Immune System

In light of Covid-19, many have probably heard of the importance of boosting your immune system. Our immune system is how our bodies ward off viruses. Ways to keep our immune system strong and active:

Get plenty of sleep

Sleep is one of the best (and easiest) ways to boost your immune system. A protein called cytokines is released in your body during sleep that helps fight infection or issues resulting from inflammation (Olson, 2018). T-cells, a type of white blood cell that attacks viruses, are also produced during sleep (Rockefeller University Press, 2019).

Supplements

We don’t always get the vitamins and minerals we need from the foods we eat. Taking high quality vitamins (whole food supplements), especially when feeling under the weather, might keep us from getting sick. The following vitamins are known to support immune function:

  • Vitamin D
  • Vitamin C
  • B Vitamins (B-complex & B-12)
  • Zinc

Elderberry

Pick up an elderberry product from your local health food store! Elderberries are full of antioxidants that support immune systems.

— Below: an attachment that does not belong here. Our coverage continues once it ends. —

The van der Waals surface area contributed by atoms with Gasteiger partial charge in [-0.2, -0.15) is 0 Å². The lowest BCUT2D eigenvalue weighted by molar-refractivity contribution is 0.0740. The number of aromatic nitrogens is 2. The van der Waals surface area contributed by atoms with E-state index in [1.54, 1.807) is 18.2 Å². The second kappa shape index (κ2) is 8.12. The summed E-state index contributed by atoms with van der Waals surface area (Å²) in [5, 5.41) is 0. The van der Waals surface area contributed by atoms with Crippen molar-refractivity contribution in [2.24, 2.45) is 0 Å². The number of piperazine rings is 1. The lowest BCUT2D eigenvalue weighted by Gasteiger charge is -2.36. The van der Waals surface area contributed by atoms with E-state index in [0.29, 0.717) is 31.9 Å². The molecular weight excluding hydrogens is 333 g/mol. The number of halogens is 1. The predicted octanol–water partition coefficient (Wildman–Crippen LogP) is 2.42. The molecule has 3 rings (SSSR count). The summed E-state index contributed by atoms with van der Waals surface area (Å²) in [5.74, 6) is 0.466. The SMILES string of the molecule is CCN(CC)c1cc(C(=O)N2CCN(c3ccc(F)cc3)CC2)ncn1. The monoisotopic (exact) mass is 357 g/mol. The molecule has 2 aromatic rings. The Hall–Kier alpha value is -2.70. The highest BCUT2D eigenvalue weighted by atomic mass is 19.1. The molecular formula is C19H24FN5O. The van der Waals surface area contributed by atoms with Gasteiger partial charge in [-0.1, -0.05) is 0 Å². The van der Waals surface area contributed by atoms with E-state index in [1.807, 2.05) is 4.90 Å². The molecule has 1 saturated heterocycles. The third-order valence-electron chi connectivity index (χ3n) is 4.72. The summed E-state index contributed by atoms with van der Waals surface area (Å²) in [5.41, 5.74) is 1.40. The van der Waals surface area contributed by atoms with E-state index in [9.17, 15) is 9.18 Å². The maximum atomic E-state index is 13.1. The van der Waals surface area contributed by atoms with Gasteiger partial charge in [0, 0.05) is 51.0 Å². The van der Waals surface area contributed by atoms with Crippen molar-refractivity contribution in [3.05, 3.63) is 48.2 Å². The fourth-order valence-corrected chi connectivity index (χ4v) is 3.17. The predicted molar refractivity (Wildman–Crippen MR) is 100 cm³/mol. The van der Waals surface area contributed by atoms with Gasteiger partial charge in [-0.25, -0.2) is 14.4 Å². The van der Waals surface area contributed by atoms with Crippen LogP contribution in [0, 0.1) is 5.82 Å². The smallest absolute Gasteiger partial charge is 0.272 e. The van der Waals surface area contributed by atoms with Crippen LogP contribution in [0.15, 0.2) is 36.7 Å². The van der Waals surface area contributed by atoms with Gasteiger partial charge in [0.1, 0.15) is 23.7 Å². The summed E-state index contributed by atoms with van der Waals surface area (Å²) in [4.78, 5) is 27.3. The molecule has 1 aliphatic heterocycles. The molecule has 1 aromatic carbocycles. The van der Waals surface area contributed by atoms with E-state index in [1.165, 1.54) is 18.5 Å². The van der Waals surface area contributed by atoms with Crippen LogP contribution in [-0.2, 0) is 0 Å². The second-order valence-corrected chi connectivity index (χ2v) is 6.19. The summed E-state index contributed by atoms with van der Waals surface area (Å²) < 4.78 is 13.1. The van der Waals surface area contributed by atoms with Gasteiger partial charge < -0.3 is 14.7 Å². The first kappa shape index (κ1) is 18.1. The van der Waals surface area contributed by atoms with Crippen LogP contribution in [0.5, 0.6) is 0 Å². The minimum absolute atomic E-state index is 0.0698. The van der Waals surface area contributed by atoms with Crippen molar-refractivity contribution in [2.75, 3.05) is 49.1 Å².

Avoid sugar

Remember those T-cells we talked about earlier? Sugar inhibits their ability to ward off foreign agents in your body, essentially weakening your immune system. Limiting your sugar intake is key when being mindful of your health.

Gratitude

There is evidence that gratitude can have a positive impact on our immune system as well. According to Dunn (2017), in times of stress and worry, cortisol (a stress hormone) increases, inhibiting the function of your immune system. In contrast, it has been found that when people focus on positive aspects of their lives, the parasympathetic nervous system activates, calming the body and strengthening the immune system (Dunn, 2017). Ways to become more intentional about gratitude may include journaling, prayer, and meditation.

 

References

Dunn, L. (2017, May 12). Gratitude is good for you! Science finds being grateful has positive health benefits. https://www.today.com/health/be-thankful-science-says-gratitude-good-your-health-t58256. 

Olson, E. J. (2018, November 28). Can lack of sleep make you sick? Mayo Clinic. https://www.mayoclinic.org/diseases-conditions/insomnia/expert-answers/lack-of-sleep/faq-20057757.

Rockefeller University Press. (2019, February 12). How sleep can fight infection. https://www.sciencedaily.com/releases/2019/02/190212094839.htm. 

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